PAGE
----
Hiking Feldburg Mountain
The beautiful weather and distant mountains encouraged us to get outside the city a bit. So, on a cool Sunday morning, we set off for Feldburg, the tallest mountain in Germany outside the Alps. In the winter, it is a popular ski resort, but in the summer the slopes are free of snow and open to hikers. Clouds had rolled in that morning, and we spent the first hour of our hike on in a bright windswept haze, relentlessly trudging our way up. As we reached the top, the sun burned through the clouds, opening stunning views across the mountains and surrounding Black Forest.
The wind continued unabated, so we quickly ate our snacks and debated which route to take back to the car park. We’d noticed a number of signs for mountain huts on our way up, so we elected to find the closest one on our way down. With dreams of cake and beer, we started off. On the way, we passed a herd of cows, calmly grazing on a sharp slope more than 1000 meters up. As we rounded a bend, the mountain hut, more a small restaurant, came into view. And we were not disappointed. Soon, we were drinking cold beer and eating a hearty warm potato soup, all while gazing at alpine views from the comfort of St. Wilhemer Hütte. My first love will always be hiking to alpine lakes in the Pacific Northwest, but capping a hike with a cold beer in a warm mountain hut isn’t far behind.
Off to Colmar
While I’d heard of Alsace, it never formed more vague images of wineries and old villages. When I started planning our journey, I learned more about the area’s unique character, having been traded (often through conflict) between France and various German states for nearly three centuries.
If you do a web search for Alsace, you’ll see dozens of charmingly colorful, timber-framed buildings, bordered by flowers, and often situated on small canals. Many of these are of Colmar, a stunningly beautiful town at the edge of the Vosges, a range of low mountains in Eastern France. And the town does not disappoint. The most picturesque canals form an area called Petit Venice, which is just as beautiful (if not more-so) than its larger cousin in Italy. Strolling through the winding streets is a real joy.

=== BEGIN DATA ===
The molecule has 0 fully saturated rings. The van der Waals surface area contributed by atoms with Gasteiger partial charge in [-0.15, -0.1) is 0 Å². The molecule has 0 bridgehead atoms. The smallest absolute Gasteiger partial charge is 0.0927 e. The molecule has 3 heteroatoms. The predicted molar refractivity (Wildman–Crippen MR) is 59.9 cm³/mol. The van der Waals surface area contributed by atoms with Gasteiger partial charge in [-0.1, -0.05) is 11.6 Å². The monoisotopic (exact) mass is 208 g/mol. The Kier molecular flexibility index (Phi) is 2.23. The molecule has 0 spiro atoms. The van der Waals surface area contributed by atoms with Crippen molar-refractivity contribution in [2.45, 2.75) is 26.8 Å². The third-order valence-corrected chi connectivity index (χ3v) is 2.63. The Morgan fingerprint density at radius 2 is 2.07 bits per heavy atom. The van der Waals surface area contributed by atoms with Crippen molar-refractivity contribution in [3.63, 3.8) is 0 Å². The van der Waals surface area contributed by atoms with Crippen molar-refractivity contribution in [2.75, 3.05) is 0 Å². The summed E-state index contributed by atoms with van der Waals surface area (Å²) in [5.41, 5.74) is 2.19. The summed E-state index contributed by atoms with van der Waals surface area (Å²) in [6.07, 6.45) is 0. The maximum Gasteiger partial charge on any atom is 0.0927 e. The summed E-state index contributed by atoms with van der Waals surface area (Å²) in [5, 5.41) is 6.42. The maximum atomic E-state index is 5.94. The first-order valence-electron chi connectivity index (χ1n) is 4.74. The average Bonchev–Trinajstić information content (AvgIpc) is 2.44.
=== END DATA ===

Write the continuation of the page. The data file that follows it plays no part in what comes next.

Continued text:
Then, of course, there’s the food and wine. Called the “Capital of Alsatian wine”, Colmar is home to dozens of wine-tasting rooms and excellent restaurants. A visit to the area is worth it for the food alone, but when coupled with its charming scenery, it makes the town something quite unique.
What makes the Alsace truly special though is not just Colmar, but the many smaller villages which dot the rolling hills. In the race for “France’s most beautiful village” (which is literally a competition, called “Les Plus Beaux Villages de France“), the rivalry is tough, but several recent honors have gone to villages in Alsace. With a car, they are all easily accessible from Colmar, with some of the most beautiful a mere half hour away. Here are a few standouts we visited:
This 2013 “most beautiful” winner is located just south of Colmar. A tight ring road surrounds a warren of narrow, winding streets, with the Château Saint-Léon and an exquisite small chapel in the middle. High overhead, storks silently glide over the village. As one of the symbols of Alsace, they’ve been given prime real estate, with numerous perches built on church spires and building tops. We arrived early in the morning, and had much of the town nearly to ourselves and the locals for the first few hours. I’ll long remember sitting in the quaint center of town eating one of the finest croissants I’ve ever tasted.
Nestled on the slopes of the Vosges mountains, Keysersberg (another award winner), was originally a fortress. Although nearly as beautiful as Eguisheim, Keysersberg’s other draw is the 800-year old Château du Schlossberg. A short walk up from the center of town, the castle offers panoramic views of the village just below and the surrounding vineyards beyond.